Jewish World Review March 15, 2002 / 2 Nisan, 5762
The words were spoken by William S. Paley, the founder of CBS. At one point, someone in CBS' news division worried aloud about how expensive it was to do a thorough job of covering the world -- and about whether the news division could do its job properly, and still make money for the corporation.
Paley reportedly told his employee not to worry about it.
"You guys cover the news," Paley said. "I've got Jack Benny to make money for me."
I've been thinking about that quote for the last few days, in light of the developments concerning David Letterman and Ted Koppel.
It's a new world we're all living in. When William Paley said, "You guys cover the news -- I've got Jack Benny to make money for me," he meant that his prime-time lineup of great entertainment, in the years when there were only three commercial television networks and no such thing as cable, was bringing in so much money that the news division could be shielded from economic pressures. CBS was rolling in so much cash that Paley really could declare a church/state division between news and entertainment, and allow his reporters to do their jobs without worrying about ratings or profits.
Now? All bets seem to be off. "Nightline's" ratings are not what they once were, although the program continues to be of the highest quality; there aren't a lot of Bill Paleys around to assure news departments they should just keep their eyes on the story. With all the cable news products 24 hours a day, ABC evidently feels "Nightline" is expendable, that Letterman would be more attractive in Koppel's time slot.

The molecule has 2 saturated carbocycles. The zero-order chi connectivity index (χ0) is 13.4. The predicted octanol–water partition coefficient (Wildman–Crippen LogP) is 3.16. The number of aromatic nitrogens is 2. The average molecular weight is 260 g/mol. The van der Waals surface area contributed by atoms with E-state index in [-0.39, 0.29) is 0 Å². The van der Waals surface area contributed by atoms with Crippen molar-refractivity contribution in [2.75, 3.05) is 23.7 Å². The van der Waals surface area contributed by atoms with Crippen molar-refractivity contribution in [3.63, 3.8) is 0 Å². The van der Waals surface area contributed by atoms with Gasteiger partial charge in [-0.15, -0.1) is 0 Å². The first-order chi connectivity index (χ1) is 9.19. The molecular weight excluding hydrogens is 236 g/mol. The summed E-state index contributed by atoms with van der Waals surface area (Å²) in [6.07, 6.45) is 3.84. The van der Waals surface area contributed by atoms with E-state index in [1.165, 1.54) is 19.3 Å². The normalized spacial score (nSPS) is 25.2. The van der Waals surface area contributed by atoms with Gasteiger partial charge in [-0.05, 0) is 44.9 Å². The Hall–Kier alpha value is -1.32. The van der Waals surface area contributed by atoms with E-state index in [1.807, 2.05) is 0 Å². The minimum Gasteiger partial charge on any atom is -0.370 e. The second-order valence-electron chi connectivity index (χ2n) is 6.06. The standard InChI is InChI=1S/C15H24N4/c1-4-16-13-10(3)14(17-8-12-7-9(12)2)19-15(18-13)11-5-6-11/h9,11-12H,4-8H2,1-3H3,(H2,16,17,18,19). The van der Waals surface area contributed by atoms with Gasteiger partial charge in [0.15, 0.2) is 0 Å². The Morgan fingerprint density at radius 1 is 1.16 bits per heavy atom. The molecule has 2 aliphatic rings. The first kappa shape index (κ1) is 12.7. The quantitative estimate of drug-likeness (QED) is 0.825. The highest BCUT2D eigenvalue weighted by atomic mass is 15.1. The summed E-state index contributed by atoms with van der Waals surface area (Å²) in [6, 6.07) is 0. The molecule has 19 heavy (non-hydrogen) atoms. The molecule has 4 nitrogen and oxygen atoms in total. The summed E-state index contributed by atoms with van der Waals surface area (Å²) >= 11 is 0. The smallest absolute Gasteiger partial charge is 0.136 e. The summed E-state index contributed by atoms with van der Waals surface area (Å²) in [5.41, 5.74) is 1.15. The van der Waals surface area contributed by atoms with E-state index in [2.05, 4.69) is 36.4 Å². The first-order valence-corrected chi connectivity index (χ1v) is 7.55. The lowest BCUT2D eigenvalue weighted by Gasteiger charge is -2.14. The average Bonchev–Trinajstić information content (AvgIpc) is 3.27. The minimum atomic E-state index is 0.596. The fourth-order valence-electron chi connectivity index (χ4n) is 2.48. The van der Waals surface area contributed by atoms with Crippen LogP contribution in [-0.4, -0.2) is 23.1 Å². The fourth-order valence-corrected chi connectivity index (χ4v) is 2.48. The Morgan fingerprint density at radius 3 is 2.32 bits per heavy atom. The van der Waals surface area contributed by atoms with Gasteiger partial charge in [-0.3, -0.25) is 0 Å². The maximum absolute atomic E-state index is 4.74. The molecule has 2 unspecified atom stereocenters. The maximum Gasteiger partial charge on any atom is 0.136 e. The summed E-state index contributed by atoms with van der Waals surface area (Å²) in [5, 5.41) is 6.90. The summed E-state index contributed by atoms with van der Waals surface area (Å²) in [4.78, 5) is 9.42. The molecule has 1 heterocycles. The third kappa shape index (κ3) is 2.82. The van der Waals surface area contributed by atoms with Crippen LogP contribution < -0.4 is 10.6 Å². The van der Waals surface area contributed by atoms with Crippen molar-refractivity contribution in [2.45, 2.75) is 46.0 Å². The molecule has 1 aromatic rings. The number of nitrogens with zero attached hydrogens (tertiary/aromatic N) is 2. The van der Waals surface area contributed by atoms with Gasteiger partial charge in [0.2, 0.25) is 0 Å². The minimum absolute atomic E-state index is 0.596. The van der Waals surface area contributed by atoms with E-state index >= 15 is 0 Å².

Some have depicted this as Stupid-Pet-Tricks-triumphs-over-war-cove rage-from-Afghanistan, but it's more complicated than that. I have a somewhat firsthand perspective on the two men in the midst of all this -- during the beginning years of "Nightline" and of Letterman's late-night show when it was on NBC, I worked as a contributing correspondent for "Nightline" as a side job to the newspaper column, and was Letterman's guest on his show fairly regularly. The two men have much in common -- both are intensely serious about the most minute details of their work, both are searingly intelligent, both are realists about the unforgiving nature of their profession at the level they have reached.
When I was doing stories for "Nightline," the broadcast did not go head-to-head with Letterman -- Johnny Carson's "Tonight" show was the competition. "Nightline," in those early years, almost always led the show with a five- or six-minute taped report from the field, to be followed by Koppel's live interviews with newsmakers. Bill Lord, the executive producer, never let any of us reporting the setup pieces forget what the competition for our stories was: Carson's monologue. He wasn't telling us to jazz up our stories -- he was simply stating a fact. Viewers had a choice: Watch us, or watch Carson. So we'd better try our best to make our reports so good that the viewers would stay with us all the way to the end, when Koppel would begin his interviews. Not too much pressure.
I don't know how this is going to play out. The real shame is that two of the finest broadcasters alive have to be pitted against each other for one late-night time slot on one network -- with so much sewage in prime time, you'd think that Koppel and Letterman wouldn't have to fight for scraps late at night. In the end, the most apt and sobering quotation about the limitations of what reporters should expect about the distribution of their work may come not from William Paley, but from the late A.J. Liebling. Liebling was writing about an era of newspapers, not television, yet his point endures:
"Freedom of the press belongs to the man who owns